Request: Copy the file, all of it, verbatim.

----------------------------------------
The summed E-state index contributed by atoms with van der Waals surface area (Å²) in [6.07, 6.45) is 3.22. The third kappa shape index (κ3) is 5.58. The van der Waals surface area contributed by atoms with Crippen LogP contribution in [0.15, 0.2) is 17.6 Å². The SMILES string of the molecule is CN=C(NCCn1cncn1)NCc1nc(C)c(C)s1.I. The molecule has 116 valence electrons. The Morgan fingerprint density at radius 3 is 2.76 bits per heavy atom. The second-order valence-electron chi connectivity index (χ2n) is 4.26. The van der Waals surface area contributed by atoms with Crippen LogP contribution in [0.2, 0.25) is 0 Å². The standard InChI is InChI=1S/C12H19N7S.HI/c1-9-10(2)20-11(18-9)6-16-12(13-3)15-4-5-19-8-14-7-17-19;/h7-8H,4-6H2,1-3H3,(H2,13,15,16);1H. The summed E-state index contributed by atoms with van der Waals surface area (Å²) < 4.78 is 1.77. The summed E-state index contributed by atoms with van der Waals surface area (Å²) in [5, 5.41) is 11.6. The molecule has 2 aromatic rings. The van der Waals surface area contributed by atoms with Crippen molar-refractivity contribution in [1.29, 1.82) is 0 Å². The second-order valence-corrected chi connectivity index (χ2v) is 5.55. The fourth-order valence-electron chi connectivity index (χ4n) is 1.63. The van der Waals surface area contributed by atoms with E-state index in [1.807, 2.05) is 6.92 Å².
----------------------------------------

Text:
The summed E-state index contributed by atoms with van der Waals surface area (Å²) in [6.07, 6.45) is 3.22. The third kappa shape index (κ3) is 5.58. The van der Waals surface area contributed by atoms with Crippen LogP contribution in [0.15, 0.2) is 17.6 Å². The SMILES string of the molecule is CN=C(NCCn1cncn1)NCc1nc(C)c(C)s1.I. The molecule has 116 valence electrons. The Morgan fingerprint density at radius 3 is 2.76 bits per heavy atom. The second-order valence-electron chi connectivity index (χ2n) is 4.26. The van der Waals surface area contributed by atoms with Crippen LogP contribution in [0.2, 0.25) is 0 Å². The standard InChI is InChI=1S/C12H19N7S.HI/c1-9-10(2)20-11(18-9)6-16-12(13-3)15-4-5-19-8-14-7-17-19;/h7-8H,4-6H2,1-3H3,(H2,13,15,16);1H. The summed E-state index contributed by atoms with van der Waals surface area (Å²) < 4.78 is 1.77. The summed E-state index contributed by atoms with van der Waals surface area (Å²) in [5, 5.41) is 11.6. The molecule has 2 aromatic rings. The van der Waals surface area contributed by atoms with Crippen molar-refractivity contribution in [1.29, 1.82) is 0 Å². The second-order valence-corrected chi connectivity index (χ2v) is 5.55. The fourth-order valence-electron chi connectivity index (χ4n) is 1.63. The van der Waals surface area contributed by atoms with E-state index in [1.807, 2.05) is 6.92 Å².